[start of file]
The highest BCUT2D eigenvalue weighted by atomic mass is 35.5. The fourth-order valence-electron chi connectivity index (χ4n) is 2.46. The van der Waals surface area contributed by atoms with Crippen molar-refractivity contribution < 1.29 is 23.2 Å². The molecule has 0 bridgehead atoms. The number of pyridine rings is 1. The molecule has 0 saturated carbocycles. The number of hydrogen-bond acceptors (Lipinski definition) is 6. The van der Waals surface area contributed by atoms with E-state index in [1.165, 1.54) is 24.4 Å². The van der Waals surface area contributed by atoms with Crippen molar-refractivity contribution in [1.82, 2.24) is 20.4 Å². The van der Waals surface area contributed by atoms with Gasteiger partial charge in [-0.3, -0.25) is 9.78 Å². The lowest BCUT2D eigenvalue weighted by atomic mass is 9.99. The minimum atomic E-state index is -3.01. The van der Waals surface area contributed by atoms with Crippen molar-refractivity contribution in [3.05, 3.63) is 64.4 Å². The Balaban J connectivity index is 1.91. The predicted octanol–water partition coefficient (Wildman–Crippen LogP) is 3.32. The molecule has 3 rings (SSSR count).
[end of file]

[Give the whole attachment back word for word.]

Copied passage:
The highest BCUT2D eigenvalue weighted by atomic mass is 35.5. The fourth-order valence-electron chi connectivity index (χ4n) is 2.46. The van der Waals surface area contributed by atoms with Crippen molar-refractivity contribution < 1.29 is 23.2 Å². The molecule has 0 bridgehead atoms. The number of pyridine rings is 1. The molecule has 0 saturated carbocycles. The number of hydrogen-bond acceptors (Lipinski definition) is 6. The van der Waals surface area contributed by atoms with E-state index in [1.165, 1.54) is 24.4 Å². The van der Waals surface area contributed by atoms with Crippen molar-refractivity contribution in [1.82, 2.24) is 20.4 Å². The van der Waals surface area contributed by atoms with Gasteiger partial charge in [-0.3, -0.25) is 9.78 Å². The lowest BCUT2D eigenvalue weighted by atomic mass is 9.99. The minimum atomic E-state index is -3.01. The van der Waals surface area contributed by atoms with Crippen molar-refractivity contribution in [3.05, 3.63) is 64.4 Å². The Balaban J connectivity index is 1.91. The predicted octanol–water partition coefficient (Wildman–Crippen LogP) is 3.32. The molecule has 3 rings (SSSR count).